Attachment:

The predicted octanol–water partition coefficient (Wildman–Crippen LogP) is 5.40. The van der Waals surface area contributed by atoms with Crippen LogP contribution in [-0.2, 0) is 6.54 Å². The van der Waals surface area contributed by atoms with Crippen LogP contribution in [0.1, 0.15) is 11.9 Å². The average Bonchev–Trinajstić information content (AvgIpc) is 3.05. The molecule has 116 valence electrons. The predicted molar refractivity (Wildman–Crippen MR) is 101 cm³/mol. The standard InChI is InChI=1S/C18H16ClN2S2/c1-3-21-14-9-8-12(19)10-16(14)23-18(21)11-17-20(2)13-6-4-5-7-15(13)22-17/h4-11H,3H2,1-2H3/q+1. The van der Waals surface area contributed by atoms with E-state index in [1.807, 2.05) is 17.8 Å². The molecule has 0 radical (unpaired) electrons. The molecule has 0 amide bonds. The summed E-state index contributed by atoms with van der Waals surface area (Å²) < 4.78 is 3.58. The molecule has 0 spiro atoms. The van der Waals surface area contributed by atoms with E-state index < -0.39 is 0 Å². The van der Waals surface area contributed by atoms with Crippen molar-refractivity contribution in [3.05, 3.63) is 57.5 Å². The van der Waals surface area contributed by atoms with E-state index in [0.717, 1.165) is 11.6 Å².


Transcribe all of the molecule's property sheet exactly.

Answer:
The predicted octanol–water partition coefficient (Wildman–Crippen LogP) is 5.40. The van der Waals surface area contributed by atoms with Crippen LogP contribution in [-0.2, 0) is 6.54 Å². The van der Waals surface area contributed by atoms with Crippen LogP contribution in [0.1, 0.15) is 11.9 Å². The average Bonchev–Trinajstić information content (AvgIpc) is 3.05. The molecule has 116 valence electrons. The predicted molar refractivity (Wildman–Crippen MR) is 101 cm³/mol. The standard InChI is InChI=1S/C18H16ClN2S2/c1-3-21-14-9-8-12(19)10-16(14)23-18(21)11-17-20(2)13-6-4-5-7-15(13)22-17/h4-11H,3H2,1-2H3/q+1. The van der Waals surface area contributed by atoms with E-state index in [1.807, 2.05) is 17.8 Å². The molecule has 0 radical (unpaired) electrons. The molecule has 0 amide bonds. The summed E-state index contributed by atoms with van der Waals surface area (Å²) < 4.78 is 3.58. The molecule has 0 spiro atoms. The van der Waals surface area contributed by atoms with E-state index < -0.39 is 0 Å². The van der Waals surface area contributed by atoms with Crippen molar-refractivity contribution in [3.05, 3.63) is 57.5 Å². The van der Waals surface area contributed by atoms with E-state index in [0.717, 1.165) is 11.6 Å².